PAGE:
I don’t like being accused of changing my position depending on whose (political) ox is being gored. The fact is, Kenneth Starr’s mandate was quite clear. He was operating within the well-known boundaries of a law specifically passed by Congress to govern the kind of investigation he was pursuing. Of course, Republicans opposed renewing that law in 1993, at the beginning of the Clinton presidency. But Bill Clinton and Janet Reno thought it was vital to the maintenance of public trust in government, and Democrats, then in the majority in Congress, agreed. So it was renewed and provided the structure for the Starr and other investigations of the Clinton years.
After Lewinsky, of course, Clinton and his party had a different view on the IC law, so in 1999, they finally agreed with Republicans to let it lapse. But what to do after that? There would clearly be accusations of public wrongdoing in the future, and how should they be handled? Congress held hearings to explore the question, and the administration came up with a structure for what is sometimes called a regulatory independent counsel, which would be subject to greater executive branch supervision than the old independent counsels in future investigations. It was a reasonable solution to a perennially difficult problem.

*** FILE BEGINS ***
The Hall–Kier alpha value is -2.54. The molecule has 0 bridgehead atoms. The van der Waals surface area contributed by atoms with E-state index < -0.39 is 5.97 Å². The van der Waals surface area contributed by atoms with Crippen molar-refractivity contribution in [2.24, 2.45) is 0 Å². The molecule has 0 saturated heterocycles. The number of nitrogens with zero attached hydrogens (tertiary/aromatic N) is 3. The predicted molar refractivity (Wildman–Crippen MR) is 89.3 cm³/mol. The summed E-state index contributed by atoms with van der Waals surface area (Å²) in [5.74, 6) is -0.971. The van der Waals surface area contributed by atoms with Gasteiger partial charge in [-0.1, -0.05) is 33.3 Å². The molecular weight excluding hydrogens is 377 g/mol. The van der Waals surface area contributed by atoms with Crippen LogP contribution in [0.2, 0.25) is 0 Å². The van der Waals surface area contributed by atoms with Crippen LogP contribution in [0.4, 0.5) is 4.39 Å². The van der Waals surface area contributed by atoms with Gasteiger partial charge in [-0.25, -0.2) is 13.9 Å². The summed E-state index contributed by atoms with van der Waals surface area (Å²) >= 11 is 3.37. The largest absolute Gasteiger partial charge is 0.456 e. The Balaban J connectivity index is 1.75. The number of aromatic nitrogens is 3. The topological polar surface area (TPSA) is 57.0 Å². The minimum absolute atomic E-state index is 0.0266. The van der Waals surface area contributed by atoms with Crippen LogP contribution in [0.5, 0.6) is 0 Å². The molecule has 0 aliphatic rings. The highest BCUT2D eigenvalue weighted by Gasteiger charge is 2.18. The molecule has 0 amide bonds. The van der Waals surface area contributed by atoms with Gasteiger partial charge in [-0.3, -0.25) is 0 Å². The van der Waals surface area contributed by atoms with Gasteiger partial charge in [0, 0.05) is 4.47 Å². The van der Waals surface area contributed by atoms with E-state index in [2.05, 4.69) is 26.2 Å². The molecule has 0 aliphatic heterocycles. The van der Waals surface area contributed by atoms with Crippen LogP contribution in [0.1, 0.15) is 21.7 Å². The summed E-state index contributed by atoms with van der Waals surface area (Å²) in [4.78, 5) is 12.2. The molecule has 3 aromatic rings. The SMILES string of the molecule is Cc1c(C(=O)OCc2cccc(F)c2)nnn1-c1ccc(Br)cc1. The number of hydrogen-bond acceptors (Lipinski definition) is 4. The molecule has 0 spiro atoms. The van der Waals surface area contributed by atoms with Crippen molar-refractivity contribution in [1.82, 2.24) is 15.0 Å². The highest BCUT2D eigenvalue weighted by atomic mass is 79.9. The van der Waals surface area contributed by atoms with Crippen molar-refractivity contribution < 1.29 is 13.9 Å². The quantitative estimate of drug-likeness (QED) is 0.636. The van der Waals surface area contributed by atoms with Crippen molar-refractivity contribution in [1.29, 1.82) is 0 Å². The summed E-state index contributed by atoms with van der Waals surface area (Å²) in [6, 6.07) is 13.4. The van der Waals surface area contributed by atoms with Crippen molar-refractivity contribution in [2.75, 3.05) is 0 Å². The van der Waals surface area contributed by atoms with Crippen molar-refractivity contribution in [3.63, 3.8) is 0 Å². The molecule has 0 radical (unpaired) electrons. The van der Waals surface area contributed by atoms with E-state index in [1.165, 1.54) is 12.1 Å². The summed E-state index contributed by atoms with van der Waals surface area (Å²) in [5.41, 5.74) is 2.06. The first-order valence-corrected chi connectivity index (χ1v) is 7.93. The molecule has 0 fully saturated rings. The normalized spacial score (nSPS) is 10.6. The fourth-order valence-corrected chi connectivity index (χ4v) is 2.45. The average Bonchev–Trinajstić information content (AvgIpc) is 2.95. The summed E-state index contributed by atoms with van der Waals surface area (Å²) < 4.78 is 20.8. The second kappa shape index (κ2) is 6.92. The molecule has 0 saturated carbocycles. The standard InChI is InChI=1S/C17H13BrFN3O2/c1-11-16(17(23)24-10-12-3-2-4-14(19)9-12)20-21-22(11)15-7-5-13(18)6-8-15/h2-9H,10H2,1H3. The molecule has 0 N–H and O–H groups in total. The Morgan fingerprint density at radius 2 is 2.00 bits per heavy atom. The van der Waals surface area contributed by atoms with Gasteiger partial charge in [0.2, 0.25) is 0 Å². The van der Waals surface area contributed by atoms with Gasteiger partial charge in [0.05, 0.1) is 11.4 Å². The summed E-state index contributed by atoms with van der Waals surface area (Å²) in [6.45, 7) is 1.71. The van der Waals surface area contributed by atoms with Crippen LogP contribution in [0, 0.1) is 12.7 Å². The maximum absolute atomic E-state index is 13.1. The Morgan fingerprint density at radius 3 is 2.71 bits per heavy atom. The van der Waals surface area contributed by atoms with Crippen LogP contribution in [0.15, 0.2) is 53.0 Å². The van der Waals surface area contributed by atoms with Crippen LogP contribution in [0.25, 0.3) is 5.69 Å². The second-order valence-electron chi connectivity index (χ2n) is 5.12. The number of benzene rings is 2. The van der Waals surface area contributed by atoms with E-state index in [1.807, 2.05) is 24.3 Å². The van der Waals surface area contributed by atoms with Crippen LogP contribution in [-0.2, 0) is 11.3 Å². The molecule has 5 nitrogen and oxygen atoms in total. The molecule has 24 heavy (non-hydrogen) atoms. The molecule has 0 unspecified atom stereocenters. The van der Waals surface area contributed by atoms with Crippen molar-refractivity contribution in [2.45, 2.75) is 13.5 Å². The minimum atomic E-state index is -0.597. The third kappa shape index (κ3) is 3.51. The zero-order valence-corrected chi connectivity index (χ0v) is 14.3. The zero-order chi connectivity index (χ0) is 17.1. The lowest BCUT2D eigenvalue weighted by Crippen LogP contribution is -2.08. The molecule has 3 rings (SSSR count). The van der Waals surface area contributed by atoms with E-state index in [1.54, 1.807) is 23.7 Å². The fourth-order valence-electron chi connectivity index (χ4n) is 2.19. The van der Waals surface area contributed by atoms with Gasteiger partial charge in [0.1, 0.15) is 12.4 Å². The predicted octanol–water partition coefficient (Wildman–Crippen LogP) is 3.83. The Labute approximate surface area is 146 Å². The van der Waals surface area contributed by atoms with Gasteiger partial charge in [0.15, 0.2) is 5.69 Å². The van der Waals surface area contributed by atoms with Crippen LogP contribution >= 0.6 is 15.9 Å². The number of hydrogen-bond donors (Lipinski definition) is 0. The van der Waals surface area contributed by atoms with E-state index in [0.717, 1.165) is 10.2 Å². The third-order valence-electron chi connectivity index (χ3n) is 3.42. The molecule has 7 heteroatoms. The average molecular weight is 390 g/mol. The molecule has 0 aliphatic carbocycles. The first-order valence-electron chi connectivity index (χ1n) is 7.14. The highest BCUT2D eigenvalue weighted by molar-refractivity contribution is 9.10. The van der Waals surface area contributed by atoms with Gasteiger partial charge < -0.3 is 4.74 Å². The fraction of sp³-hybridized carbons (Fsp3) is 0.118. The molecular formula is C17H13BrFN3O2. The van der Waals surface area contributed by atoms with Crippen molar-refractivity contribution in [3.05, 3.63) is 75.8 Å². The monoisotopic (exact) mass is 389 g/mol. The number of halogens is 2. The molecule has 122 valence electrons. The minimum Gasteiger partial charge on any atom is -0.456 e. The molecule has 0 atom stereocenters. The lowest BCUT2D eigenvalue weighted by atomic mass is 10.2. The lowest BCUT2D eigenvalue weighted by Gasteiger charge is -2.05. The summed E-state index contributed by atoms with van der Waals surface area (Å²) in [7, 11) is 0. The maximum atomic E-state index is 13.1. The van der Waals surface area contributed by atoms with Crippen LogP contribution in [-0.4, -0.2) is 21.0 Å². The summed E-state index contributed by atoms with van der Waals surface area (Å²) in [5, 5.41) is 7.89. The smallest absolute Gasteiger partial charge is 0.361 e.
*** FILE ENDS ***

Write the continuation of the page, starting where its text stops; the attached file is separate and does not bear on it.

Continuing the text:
So what happened in the CIA leak case? The Bush Justice Department could have followed that structure. But it chose not to. Instead, John Ashcroft threw the political hot potato to James Comey, who in turn threw it to his friend Patrick Fitzgerald, giving him virtually absolute power to determine his own course: “I direct you to exercise that authority as Special Counsel independent of the supervision or control of any officer of the Department.” Was that extraordinary, and new? Ask David Barrett if he would have liked to have had that authority. But he did not, because the independent counsel law placed limits on investigations that Fitzgerald does not face.
In sum, in the Clinton investigations, Republicans didn’t like the independent counsel law, but it was the law. In the Fitzgerald case, it’s just improvisation.